High-alpha funds are laid low by rocketing oil prices

Last week Fund Strategy wrote how Richard Buxton’s pro-cyclical Schroder UK Alpha Plus fund was suffering at the hands of the current oil situation. He claims it has led to market uncertainty and has created a gap between corporate fundamentals and share price performance.

Consequently Buxton (pictured below) – who took a call to be underweight in oil-related stocks – has seen his fund fall to the foot of the IMA UK All Companies sector over the past three months. However, he is not alone. The Gartmore UK Focus fund, managed by Ashley Willing, has also suffered recently because of a positive stance on cyclical companies and a lack of exposure to oil.

Willing (pictured above right) notes that, despite the slower economic growth created, the oil price remains low by historical standards. Indeed, he says the increase has been modest by the standard of previous oil price shocks. While inflation may tick up, he does not see it feeding through to higher wage growth.

As both Buxton and Willing will not be changing their stances as a result of the current environment, both funds may be set for further underperformance if the oil price stays strong.

Jay Bhutani, energy analyst at Credit Suisse Asset Management, believes this will indeed be the case and says that at current levels oil prices have yet to peak: “The price of oil will continue to rise until demand gives in.”

He argues that for it to slow, the price needs to reach a point where consumers can no longer pay. “UK customers currently pay around 80p for a litre of petrol, which equates to $230 a barrel. The question is what petrol price would it take for consumers to stop using their cars?” Bhutani notes that while the current high cost of oil is having a negative impact on market sentiment, the market today is very different than it was when recession hit in the 1970s. “The UK economy is now far more flexible and less industry-orientated than it was in the 1970s and the customers are much richer. As a result, we should not immediately assume that a recession is the most natural result of the high oil price now.”

Likewise, Steve Thornbar, head of the global oil team at Threadneedle, says the fundamentals for oil are supportive going forward. He says the strong demand coming from China and India, combined with a limited amount of supply, will result in prices continuing to rise.

“While it is impossible to call how much further the price can reach, it is hard to see it falling substantially from here. Not only is there demand with limited supply; current geopolitical risk factors such as the war in Iraq and trouble in Nigeria are unlikely to subside soon. Finally, US inventories are falling and are likely to remain tight as we enter the winter season.”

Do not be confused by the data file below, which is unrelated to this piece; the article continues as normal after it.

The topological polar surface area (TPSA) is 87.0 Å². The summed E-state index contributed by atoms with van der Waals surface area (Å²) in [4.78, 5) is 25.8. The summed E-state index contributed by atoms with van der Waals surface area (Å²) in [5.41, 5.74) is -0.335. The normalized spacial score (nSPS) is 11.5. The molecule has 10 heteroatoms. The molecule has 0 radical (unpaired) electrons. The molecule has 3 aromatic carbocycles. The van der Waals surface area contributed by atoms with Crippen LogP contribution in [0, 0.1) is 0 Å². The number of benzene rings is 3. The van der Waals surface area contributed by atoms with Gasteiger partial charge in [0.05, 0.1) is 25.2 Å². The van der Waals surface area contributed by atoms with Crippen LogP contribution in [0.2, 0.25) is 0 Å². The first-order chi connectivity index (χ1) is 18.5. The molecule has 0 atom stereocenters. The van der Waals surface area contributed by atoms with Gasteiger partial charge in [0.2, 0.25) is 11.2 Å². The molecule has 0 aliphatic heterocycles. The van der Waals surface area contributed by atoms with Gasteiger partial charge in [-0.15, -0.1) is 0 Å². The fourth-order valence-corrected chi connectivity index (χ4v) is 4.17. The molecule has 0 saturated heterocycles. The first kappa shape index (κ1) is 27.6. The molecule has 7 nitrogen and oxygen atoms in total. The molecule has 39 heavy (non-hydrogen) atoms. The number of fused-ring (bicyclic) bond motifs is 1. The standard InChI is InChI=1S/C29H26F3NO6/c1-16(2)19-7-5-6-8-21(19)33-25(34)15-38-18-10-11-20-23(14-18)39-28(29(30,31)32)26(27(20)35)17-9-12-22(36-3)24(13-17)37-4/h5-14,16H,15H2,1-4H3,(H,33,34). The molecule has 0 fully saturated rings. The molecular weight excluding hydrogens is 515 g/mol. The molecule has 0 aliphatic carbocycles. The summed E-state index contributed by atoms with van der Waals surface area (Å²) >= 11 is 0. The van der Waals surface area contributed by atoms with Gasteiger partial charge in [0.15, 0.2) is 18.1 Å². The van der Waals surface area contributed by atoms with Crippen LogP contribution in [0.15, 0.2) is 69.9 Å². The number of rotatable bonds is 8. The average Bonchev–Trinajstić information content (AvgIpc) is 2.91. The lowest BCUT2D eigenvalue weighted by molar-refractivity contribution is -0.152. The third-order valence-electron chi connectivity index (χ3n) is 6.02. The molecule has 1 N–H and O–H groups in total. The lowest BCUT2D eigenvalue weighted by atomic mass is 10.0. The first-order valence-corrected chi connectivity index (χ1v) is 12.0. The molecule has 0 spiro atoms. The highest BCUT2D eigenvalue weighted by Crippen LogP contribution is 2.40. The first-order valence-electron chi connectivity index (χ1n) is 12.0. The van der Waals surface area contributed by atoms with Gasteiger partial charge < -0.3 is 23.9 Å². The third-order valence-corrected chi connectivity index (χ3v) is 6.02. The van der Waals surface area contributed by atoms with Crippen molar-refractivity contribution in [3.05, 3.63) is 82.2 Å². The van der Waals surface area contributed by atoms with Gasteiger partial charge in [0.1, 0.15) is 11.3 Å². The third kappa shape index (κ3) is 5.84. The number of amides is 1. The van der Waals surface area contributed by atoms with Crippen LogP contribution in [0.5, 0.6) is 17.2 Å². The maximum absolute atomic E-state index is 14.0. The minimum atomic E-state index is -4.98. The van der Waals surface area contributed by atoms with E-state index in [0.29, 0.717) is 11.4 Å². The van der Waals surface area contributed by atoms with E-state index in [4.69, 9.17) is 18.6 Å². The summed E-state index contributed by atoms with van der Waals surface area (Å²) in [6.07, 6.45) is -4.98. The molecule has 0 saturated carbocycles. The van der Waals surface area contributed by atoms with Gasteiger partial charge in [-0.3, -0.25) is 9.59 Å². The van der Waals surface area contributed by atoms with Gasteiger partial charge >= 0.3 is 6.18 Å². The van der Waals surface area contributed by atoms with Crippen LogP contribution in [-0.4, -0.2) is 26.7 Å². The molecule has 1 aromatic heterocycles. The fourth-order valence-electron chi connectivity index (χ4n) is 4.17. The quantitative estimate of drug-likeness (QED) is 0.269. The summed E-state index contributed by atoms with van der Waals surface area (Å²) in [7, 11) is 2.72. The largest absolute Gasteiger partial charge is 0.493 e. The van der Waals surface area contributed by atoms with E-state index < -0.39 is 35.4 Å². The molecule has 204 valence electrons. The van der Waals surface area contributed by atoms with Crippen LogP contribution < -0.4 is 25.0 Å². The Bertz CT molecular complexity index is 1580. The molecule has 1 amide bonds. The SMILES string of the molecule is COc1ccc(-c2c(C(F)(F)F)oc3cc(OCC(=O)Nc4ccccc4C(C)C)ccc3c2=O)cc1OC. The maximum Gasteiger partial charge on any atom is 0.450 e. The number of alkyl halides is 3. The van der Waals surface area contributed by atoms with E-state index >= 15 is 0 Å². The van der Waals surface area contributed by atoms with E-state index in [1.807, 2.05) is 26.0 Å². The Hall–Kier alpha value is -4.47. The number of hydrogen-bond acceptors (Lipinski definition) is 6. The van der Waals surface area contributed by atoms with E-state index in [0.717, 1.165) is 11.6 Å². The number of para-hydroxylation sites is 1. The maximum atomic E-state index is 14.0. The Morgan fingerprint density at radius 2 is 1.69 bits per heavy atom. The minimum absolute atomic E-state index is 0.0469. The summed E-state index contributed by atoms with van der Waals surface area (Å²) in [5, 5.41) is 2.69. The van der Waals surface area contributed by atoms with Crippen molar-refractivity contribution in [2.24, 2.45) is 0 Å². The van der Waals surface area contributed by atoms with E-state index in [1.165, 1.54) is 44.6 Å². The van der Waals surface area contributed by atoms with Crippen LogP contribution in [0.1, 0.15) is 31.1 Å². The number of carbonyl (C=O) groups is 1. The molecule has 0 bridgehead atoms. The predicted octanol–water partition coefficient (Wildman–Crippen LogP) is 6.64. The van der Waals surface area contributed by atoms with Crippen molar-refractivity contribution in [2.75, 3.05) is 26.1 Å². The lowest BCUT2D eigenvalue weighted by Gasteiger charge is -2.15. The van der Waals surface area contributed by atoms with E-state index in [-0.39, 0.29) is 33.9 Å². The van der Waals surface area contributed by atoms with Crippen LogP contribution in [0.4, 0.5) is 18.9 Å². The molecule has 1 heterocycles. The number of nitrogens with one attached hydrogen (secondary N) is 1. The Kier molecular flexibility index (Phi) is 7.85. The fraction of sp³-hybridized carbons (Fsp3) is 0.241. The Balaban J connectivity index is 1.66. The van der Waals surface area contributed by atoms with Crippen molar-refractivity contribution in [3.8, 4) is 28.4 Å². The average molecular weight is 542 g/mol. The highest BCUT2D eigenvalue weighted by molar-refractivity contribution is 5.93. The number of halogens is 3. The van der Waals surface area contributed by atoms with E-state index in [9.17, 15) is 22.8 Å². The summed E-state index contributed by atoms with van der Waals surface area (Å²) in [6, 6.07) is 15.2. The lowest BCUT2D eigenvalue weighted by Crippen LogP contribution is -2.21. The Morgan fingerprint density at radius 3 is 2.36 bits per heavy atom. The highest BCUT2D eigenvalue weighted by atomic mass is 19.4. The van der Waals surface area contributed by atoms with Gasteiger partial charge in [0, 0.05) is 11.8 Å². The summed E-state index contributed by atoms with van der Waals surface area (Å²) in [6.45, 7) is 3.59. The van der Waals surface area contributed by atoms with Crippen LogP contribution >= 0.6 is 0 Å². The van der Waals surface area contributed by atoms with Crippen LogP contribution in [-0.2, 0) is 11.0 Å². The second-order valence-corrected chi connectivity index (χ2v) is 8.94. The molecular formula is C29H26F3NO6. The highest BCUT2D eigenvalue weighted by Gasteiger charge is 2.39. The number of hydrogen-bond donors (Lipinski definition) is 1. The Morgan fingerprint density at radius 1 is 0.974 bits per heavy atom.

This likely continued oil strength will impact on economic activity, Thornbar adds. Providing no terrorist attacks or political disasters strike, he says the price is likely to slide back into the $40s and consequently he is spending his time trying to find companies with the pricing power to cope with this.

These include energy and mining stocks, which produce the raw materials for the oil sector and so, he says, have the ability to pass on the higher prices. Conversely, he says: “If prices do increase it will start to have an impact on spending elsewhere and as a result the group is currently cautious on consumer-related stocks.”

One result of the higher oil price has been that many institutions have had to revise their global growth forecasts. Morgan Stanley Investment Bank’s famously bearish chief economist Stephen Roach says that after reworking its oil price assumptions, the bank has reduced its estimate for 2005 world growth by 0.3%, from 3.9% to 3.6%.

He says: “This relatively modest cut to our annual growth numbers masks a worrisome shortfall that we now anticipate in 2005 – a shortfall we think pushes the global growth rate down to its stall speed. As I see it, this anaemic growth rate could easily give way to outright recession.”

By Morgan Stanley’s thinking, the new equilibrium for oil prices is now in the range of about $30-40, which is well above the $20 a barrel average of the 1990s. Roach adds: “While we still assume a sharp fall-off over the next year back into the middle of this range, our new oil price profile is 8% above our previous assumptions for 2004. Additionally, it is 11% higher than what we had been assuming for 2005.”

On the back of this, while Buxton and Willing are avoiding oil stocks, Framlington UK Select Opportunities fund manager Nigel Thomas is heavily invested. He says: “All the G8 nations are growing at the same time and as a result we have seen the strongest growth in oil use for the past 15 years.”

Anticipating that oil prices will remain strong for the next two to three years, Thomas (pictured below) has increased his exposure to the oil and gas sector from 8% to 16% in the past 12 months. He notes that while there is lots of oil to be found in the world, the political risks in a number of oil-rich countries will keep prices high.

Thomas’s positive view on the sector drove his £295m portfolio to jump to seventh out of 296 funds in the IMA UK All Companies sector over one year to October 4, 2004. According to statistics from Standard & Poor’s, on a bid-to bid basis the fund made a return of 22.9% over the period, compared with a sector average return of 13.5%.

“For the first time I can remember it is the market setting the oil price, not Opec. Combine this with the fact that no new refineries have been built in the US since 1975 and you can see why I am confident on it going forward,” says Thomas.